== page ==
John Warrillow:

I’d be curious to know if you were able to continue that facade, that poker face we described that you had early. Here’s what I’ve seen, when you go through all of the negotiation before the letter of intent is signed, I think it’s maybe a little easier to have a poker face at that stage because you still haven’t accepted an offer. Then you accept an offer and there’s due diligence and it’s painstaking and difficult.

And they’re starting to find out some of, where the bodies are buried, where the skeletons in the closet, as they say, where the problems are. I think a lot of founders struggle to remain poker faced at that stage and undermine their negotiation leverage because they start to panic. What did you do in that state where you’re running out of cash, you’re young guys, you’re worried, the guy gets sick? Were you able to keep the facade or did you start to show your panic?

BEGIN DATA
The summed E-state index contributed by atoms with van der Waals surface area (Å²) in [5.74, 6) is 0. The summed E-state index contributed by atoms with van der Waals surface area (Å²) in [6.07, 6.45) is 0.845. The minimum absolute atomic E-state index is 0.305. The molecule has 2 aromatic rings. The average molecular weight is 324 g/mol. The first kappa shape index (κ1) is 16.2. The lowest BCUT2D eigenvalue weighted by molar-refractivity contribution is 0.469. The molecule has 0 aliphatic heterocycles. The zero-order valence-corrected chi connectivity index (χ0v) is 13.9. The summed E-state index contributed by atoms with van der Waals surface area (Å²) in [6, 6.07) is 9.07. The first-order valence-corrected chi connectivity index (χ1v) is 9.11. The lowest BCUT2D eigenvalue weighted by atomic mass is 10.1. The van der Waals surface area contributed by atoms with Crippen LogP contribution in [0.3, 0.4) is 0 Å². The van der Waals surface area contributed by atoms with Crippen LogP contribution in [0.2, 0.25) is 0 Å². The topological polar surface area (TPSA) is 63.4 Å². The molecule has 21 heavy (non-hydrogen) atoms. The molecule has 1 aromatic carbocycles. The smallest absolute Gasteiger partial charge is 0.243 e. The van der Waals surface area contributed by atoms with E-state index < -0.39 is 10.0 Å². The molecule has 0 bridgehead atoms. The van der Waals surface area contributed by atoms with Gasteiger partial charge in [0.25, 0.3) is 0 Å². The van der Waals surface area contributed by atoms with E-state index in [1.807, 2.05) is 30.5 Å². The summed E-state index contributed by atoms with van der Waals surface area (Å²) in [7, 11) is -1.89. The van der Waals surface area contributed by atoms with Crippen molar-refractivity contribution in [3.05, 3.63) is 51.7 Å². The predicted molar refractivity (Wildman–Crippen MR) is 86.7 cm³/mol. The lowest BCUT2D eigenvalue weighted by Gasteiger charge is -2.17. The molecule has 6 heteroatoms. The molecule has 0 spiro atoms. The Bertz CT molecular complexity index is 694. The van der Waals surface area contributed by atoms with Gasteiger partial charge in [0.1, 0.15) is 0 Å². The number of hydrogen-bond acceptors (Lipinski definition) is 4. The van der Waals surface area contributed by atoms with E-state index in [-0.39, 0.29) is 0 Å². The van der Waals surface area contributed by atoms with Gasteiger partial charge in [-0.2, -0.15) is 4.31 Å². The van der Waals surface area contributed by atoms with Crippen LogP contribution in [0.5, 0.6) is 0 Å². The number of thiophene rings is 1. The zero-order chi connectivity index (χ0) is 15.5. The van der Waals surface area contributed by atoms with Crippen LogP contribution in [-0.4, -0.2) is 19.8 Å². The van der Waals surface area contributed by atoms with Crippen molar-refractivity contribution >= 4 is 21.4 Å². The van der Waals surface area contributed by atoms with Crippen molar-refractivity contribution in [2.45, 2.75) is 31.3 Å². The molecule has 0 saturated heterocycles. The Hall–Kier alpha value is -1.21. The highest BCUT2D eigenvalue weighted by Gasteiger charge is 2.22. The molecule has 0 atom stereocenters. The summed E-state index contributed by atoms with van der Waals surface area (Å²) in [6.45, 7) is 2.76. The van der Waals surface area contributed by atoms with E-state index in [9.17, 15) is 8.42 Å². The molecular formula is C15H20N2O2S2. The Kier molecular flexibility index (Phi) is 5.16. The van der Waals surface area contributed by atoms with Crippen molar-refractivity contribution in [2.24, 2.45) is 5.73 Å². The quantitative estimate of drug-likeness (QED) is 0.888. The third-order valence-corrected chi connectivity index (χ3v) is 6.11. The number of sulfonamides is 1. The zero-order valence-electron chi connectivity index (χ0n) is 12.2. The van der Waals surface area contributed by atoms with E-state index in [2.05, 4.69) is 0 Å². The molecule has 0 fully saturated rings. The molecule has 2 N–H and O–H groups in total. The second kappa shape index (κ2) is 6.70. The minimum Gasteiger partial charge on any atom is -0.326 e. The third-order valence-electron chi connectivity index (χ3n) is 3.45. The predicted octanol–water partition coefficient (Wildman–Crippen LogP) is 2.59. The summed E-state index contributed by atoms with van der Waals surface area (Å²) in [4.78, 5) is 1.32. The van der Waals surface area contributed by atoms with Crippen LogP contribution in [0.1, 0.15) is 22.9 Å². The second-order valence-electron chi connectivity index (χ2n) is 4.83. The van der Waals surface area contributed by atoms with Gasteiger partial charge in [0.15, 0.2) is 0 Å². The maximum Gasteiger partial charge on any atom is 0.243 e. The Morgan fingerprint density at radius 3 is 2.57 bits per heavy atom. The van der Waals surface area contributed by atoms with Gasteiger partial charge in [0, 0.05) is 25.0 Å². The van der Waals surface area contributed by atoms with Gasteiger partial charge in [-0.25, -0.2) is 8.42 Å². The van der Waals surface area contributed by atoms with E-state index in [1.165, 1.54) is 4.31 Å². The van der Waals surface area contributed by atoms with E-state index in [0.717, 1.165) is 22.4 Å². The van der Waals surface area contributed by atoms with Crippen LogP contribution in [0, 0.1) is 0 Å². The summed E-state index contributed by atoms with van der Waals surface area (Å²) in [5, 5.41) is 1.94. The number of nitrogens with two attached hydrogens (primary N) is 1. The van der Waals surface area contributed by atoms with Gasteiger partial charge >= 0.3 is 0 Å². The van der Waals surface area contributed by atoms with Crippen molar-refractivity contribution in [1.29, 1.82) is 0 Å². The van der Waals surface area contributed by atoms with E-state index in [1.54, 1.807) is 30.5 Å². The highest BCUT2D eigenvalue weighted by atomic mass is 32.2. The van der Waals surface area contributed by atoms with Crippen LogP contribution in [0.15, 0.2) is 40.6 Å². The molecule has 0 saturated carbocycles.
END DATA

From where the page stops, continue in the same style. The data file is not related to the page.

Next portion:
Sebastian Johnston:

No. I think we were able to keep professional and keep the facade. And luckily there was no red flag in the due diligence. I mean, if an acquiring party wants to find a red flag-

John Warrillow:

They will.

Sebastian Johnston:

… it will. It’s always possible. And basically you are always able to kill a deal, I believe, no matter which transaction. And this was I think the main driver for uncertainty was the sick leave literally of this leading stakeholder on the other side, responsible basically for the entire transaction. C-level approval was already there, and also goodwill and everything. And just I have to say, the executer was missing. And obviously we felt lucky that we all ended up at the [inaudible 00:48:49] after some weeks.

John Warrillow:

Where does that come from, from you personally, Sebastian? I get the sense that you’re unflappable. Like you’re very like… Where does that come from?